Los Angeles

Joan Maffei

Ceeje Gallery

An artist of undoubted evocative power, Joan Maffei, a product of Long Beach State College and UCLA, was given her second one-man exhibition at this gallery. Miss Maffei creates a rather terrifying world. Her world of solid objects in almost garish colors is peopled with icons, not humans, and it faintly recalls the worlds given to us by some of the Mexican social realists of the 1930s, yet developed in an anti-classical manner. Such a work as “Portrait of Carlo” with its strange, dark, powerful figure, cramped into a space too shallow to contain it, gauntleted arms raised high to hold or catch a strange, lighted globe, while some sort of nimbus floats over his head––turns out, on closer observation, to be the artist’s handsome three-year-old son, riding his tricycle, leaning back to catch a ball while his cowboy hat falls off. This child could be the personification of some obscure concept of a god fishing the universe out of a void, a god not only comprehensible to the natives of some unknown culture but also to the natives of the nearby jungle delineated in Kenneth Anger’s “Scorpio Rising”––the motorcycle-and-leather people. This quality of communication exists even in such still-life paintings as “Still-Life with Sunrise,” in which a group of lilies in a pot on a window sill, silhouetted against a sun-image takes on a meaning which is fraught with foreboding and unspoken brooding.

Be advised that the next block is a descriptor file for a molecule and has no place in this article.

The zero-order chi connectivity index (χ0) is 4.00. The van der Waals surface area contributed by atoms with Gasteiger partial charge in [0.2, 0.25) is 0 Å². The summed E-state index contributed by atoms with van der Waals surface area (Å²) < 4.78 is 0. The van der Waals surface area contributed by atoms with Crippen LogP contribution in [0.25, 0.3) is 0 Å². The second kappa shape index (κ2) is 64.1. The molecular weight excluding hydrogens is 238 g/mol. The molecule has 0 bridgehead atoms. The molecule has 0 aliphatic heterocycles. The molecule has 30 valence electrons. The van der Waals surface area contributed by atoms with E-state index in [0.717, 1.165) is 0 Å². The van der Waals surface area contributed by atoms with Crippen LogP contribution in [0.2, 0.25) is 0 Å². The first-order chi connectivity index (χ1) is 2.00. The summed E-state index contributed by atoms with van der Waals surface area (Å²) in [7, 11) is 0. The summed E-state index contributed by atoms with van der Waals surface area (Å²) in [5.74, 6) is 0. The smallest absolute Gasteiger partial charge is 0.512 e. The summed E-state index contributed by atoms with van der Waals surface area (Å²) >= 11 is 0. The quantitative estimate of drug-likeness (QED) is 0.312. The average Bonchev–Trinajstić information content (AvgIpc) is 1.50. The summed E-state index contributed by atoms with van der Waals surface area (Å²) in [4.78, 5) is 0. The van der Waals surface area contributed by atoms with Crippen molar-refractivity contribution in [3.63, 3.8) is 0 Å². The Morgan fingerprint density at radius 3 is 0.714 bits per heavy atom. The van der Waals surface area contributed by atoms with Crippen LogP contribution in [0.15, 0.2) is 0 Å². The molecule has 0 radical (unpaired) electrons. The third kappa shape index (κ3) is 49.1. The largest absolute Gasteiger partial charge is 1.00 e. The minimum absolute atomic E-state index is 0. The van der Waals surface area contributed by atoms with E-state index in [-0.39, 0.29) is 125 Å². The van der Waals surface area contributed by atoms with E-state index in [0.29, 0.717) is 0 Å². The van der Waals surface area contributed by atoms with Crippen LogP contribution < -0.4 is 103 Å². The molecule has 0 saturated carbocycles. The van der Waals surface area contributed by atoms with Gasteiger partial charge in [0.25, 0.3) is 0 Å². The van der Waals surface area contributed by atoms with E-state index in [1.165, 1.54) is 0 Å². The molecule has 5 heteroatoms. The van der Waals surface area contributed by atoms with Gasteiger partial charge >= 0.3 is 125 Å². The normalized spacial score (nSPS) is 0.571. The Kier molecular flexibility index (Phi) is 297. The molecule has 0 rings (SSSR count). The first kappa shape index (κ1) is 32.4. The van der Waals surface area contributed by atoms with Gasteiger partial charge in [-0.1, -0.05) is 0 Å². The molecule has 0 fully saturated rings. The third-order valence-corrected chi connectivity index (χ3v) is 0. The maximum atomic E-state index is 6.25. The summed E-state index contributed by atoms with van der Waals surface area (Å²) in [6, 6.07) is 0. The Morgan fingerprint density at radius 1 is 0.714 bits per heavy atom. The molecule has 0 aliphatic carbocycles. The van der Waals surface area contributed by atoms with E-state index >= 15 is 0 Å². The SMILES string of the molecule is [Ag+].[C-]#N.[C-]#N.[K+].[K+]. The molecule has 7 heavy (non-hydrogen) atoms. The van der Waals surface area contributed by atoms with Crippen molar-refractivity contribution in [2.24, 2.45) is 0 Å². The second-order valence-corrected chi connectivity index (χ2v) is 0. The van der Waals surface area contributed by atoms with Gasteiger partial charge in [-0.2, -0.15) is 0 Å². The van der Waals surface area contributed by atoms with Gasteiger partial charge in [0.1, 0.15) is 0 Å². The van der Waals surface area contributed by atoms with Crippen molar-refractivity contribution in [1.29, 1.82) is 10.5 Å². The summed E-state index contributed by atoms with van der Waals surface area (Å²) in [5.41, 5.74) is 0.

––H. J. Weeks

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